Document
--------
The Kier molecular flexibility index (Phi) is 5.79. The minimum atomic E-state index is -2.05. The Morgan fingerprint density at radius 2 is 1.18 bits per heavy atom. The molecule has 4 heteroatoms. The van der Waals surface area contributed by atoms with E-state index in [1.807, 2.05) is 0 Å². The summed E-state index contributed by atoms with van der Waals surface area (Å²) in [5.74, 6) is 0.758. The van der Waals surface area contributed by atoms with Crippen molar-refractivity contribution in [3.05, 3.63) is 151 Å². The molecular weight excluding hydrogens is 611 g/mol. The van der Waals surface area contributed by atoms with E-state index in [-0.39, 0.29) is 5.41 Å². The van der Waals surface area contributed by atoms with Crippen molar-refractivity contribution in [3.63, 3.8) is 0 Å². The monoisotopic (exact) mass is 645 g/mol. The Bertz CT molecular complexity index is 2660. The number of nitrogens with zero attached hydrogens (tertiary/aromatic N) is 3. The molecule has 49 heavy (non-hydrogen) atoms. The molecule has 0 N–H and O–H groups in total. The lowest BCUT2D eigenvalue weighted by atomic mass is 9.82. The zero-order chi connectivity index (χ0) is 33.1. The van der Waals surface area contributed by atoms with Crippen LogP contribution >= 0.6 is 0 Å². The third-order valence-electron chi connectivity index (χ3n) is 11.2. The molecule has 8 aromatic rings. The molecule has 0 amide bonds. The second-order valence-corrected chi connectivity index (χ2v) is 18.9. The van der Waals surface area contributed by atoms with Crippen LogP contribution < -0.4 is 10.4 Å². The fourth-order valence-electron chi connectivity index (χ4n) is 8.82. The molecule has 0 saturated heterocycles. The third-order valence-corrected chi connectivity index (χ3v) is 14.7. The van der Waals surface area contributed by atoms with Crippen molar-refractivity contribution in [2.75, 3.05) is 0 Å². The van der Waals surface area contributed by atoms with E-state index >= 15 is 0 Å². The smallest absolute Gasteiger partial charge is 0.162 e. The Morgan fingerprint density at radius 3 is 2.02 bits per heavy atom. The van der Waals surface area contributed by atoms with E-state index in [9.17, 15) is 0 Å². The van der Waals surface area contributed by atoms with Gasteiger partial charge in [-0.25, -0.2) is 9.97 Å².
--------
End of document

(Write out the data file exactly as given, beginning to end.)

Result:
The Kier molecular flexibility index (Phi) is 5.79. The minimum atomic E-state index is -2.05. The Morgan fingerprint density at radius 2 is 1.18 bits per heavy atom. The molecule has 4 heteroatoms. The van der Waals surface area contributed by atoms with E-state index in [1.807, 2.05) is 0 Å². The summed E-state index contributed by atoms with van der Waals surface area (Å²) in [5.74, 6) is 0.758. The van der Waals surface area contributed by atoms with Crippen molar-refractivity contribution in [3.05, 3.63) is 151 Å². The molecular weight excluding hydrogens is 611 g/mol. The van der Waals surface area contributed by atoms with E-state index in [-0.39, 0.29) is 5.41 Å². The van der Waals surface area contributed by atoms with Crippen molar-refractivity contribution in [3.63, 3.8) is 0 Å². The monoisotopic (exact) mass is 645 g/mol. The Bertz CT molecular complexity index is 2660. The number of nitrogens with zero attached hydrogens (tertiary/aromatic N) is 3. The molecule has 49 heavy (non-hydrogen) atoms. The molecule has 0 N–H and O–H groups in total. The lowest BCUT2D eigenvalue weighted by atomic mass is 9.82. The zero-order chi connectivity index (χ0) is 33.1. The van der Waals surface area contributed by atoms with Crippen LogP contribution >= 0.6 is 0 Å². The third-order valence-electron chi connectivity index (χ3n) is 11.2. The molecule has 8 aromatic rings. The molecule has 0 amide bonds. The second-order valence-corrected chi connectivity index (χ2v) is 18.9. The van der Waals surface area contributed by atoms with Crippen LogP contribution < -0.4 is 10.4 Å². The fourth-order valence-electron chi connectivity index (χ4n) is 8.82. The molecule has 0 saturated heterocycles. The third-order valence-corrected chi connectivity index (χ3v) is 14.7. The van der Waals surface area contributed by atoms with Crippen molar-refractivity contribution in [2.75, 3.05) is 0 Å². The van der Waals surface area contributed by atoms with E-state index >= 15 is 0 Å². The smallest absolute Gasteiger partial charge is 0.162 e. The Morgan fingerprint density at radius 3 is 2.02 bits per heavy atom. The van der Waals surface area contributed by atoms with E-state index in [9.17, 15) is 0 Å². The van der Waals surface area contributed by atoms with Gasteiger partial charge in [-0.25, -0.2) is 9.97 Å².